Your mileage will of course vary depending on what features you’re using. Estimates from Huawei include two weeks for mixed usage, but only around a day with full use of the GPS feature.
It’s hard not to compare the Huawei Watch GT to the company’s previous smartwatch efforts, but Huawei is trying to do something different with the GT, and it seems to have achieved its goal.
The Watch GT doesn’t offer the most fully-featured software we’ve seen on a smartwatch, but it does offer a lot considering its price.
Who’s this for?
The Watch GT is designed for those looking for a fitness-focused device that also looks good on the wrist – and if that’s all you want you’ll likely be a fan of the Watch GT, as it offers an accurate heart rate tracker, fast GPS and a lot of tracking modes in a premium-looking package.
This isn’t, however, a watch for anyone who wants access to lots of useful apps and notifications directly from their wrist; you’ll be better off going for an Apple Watch, or a Wear OS or Tizen device, for that.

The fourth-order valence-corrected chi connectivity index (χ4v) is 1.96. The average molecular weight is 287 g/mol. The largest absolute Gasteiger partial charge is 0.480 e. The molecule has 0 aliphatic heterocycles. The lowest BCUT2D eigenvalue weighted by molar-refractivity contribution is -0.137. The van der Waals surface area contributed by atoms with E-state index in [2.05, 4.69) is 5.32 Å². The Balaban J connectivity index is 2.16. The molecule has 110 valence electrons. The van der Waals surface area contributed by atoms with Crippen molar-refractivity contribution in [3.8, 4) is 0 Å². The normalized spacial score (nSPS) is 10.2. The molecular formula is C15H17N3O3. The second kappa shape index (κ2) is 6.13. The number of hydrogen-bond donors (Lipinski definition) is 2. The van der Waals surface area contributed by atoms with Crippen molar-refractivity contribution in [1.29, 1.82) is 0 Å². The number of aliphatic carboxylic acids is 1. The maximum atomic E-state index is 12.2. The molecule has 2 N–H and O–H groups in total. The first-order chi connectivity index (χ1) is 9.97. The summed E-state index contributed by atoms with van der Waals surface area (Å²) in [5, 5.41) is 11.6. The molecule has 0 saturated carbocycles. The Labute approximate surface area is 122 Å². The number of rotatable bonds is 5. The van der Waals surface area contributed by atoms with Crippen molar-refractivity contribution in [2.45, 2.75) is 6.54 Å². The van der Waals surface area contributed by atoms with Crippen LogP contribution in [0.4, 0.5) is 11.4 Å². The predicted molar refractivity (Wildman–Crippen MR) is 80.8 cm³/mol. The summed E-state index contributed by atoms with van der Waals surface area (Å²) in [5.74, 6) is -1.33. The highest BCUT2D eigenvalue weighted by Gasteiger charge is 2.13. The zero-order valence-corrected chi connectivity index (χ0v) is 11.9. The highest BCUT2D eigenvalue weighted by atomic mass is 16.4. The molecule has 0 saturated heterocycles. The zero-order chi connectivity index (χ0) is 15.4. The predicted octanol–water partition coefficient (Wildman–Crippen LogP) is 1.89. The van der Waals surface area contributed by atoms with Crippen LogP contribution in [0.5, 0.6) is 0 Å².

If fitness is your main aim, but you don’t want a plastic fitness tracker or an unattractive running watch, the GT may just be perfectly suited to you.
Should you buy it?
The Watch GT is available for an affordable price – at least in the UK – so it may be a good choice for you when you compare it to a lot of other smartwatches available right now.
If you’re after the features we’ve listed above, this is a solid choice – just be aware that it isn’t going to offer lots of customization and third-party features, like a lot of the best smartwatches available do.
The main reason you may want to buy this watch is if you don’t like having to charge your watch every night. The Watch GT offers seriously impressive battery life, and that’s a big selling point for anyone who’s irritated by having to remember to recharge their wristwear.